Posts Tagged ‘More patients need CABG – overstenting and undertreating coronary artery disease’

In a disturbing story out of Maryland, the Heart.org reports that Dr.  John Chung Yee Wang, one of the doctors investigating claims of improper, and unnecessary stenting in the wake of the Mark Midei overstenting scandals has now been charged with unnecessary stenting.

Is this just a sign of how incredibly pervasive this practice is?  Is this an example of the widespread corruption of a specialty due to a lack of outside oversight or accountability – and the incredible ease of creating huge profits [by performing unneeded procedures?]

Or is it as some cardiologists suggest, a crazed witch hunt?   I don’t know – but angiography doesn’t lie, and there have been too many cases of 20% and even 10% lesions being ‘over-called’ and stented as critical disease.  This is particularly important now – as a recent study [the landmark Syntax trial] shows that stents are not the ‘miracle cure’ they’ve been touted as.  In fact – one in ten patients who receives a stent has to be re-hospitalized within 30 days.

Overstenting, stent fractures, sudden stent thrombosis* and stent deformities – in the wake of all of this – we need to stop and consider our other options; the ones that aren’t quite as easy..

* Please note that both of these sources are heavily biased in favor of interventional cardiologists.

Supervised exercise programs as effective as stents


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to be true  – then you know that it’s just about making money.. One of the problems that I see frequently is the ‘underselling’ of appropriate treatment to patients.. ie.. feeding into the ‘fast/ easy / painless’ mantra.. Sometimes the best treatment isn’t easy and it isn’t painless – but the outcomes are worth it..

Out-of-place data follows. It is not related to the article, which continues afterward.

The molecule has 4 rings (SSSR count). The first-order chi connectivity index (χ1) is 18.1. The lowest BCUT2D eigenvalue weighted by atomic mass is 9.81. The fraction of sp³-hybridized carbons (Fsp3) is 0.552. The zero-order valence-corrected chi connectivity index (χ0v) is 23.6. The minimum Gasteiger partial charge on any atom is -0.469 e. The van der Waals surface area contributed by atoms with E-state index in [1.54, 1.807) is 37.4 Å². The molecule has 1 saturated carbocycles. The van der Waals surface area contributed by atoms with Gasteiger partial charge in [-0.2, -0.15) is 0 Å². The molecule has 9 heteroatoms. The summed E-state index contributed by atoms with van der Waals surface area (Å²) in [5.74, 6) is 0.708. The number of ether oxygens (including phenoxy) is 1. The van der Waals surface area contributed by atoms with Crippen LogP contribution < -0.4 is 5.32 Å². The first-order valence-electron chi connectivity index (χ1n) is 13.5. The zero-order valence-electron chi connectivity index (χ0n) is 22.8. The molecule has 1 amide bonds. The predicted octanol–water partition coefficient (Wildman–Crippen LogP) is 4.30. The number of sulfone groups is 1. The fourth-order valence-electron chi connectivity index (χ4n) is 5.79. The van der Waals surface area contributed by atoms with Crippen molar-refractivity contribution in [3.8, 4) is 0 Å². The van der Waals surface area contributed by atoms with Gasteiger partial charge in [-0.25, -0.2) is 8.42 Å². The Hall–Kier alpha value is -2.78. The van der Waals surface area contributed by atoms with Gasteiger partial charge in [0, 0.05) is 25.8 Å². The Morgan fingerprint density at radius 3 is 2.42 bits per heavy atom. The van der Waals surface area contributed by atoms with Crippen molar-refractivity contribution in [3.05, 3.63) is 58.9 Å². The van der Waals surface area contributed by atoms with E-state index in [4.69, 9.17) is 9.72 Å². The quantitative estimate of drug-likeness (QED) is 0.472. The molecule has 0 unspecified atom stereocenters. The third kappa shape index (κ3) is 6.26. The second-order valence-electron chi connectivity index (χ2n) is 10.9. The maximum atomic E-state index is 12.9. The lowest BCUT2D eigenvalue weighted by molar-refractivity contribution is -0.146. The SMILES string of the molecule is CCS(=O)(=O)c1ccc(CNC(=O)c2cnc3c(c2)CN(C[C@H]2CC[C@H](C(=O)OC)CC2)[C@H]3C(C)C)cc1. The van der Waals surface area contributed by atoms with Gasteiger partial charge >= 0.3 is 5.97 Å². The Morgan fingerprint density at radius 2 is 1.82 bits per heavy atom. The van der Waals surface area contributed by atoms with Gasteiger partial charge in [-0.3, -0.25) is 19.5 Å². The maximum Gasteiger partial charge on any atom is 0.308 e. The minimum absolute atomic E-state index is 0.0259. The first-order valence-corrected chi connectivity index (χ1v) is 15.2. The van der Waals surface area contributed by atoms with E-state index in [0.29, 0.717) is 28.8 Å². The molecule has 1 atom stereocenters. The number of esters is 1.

But, that only works if you tell the patients the truth – instead of some cock-and-bull story about the carefree stent solution..  “But the patient didn’t want surgery..”


Updated: September 19, 2011

More patients need CABG – overstenting and undertreating coronary artery disease:

a recent article in thoracic surgery news discusses the role of overstenting in declining bypass surgery rates, “CABG, PCI trends suggest many not treated optimally.”  The key points to consider when reading this, and similar articles – is that when a cardiologist decides to forgo a surgical consultation in a patient with multi-vessel coronary artery disease (CAD) – it effectively eliminates many of the necessary checks and balances in cardiology.  This lack of inter-disciplinary discourse between specialists is part of the problem which led to the overstenting/ unnecessary stenting debacles.


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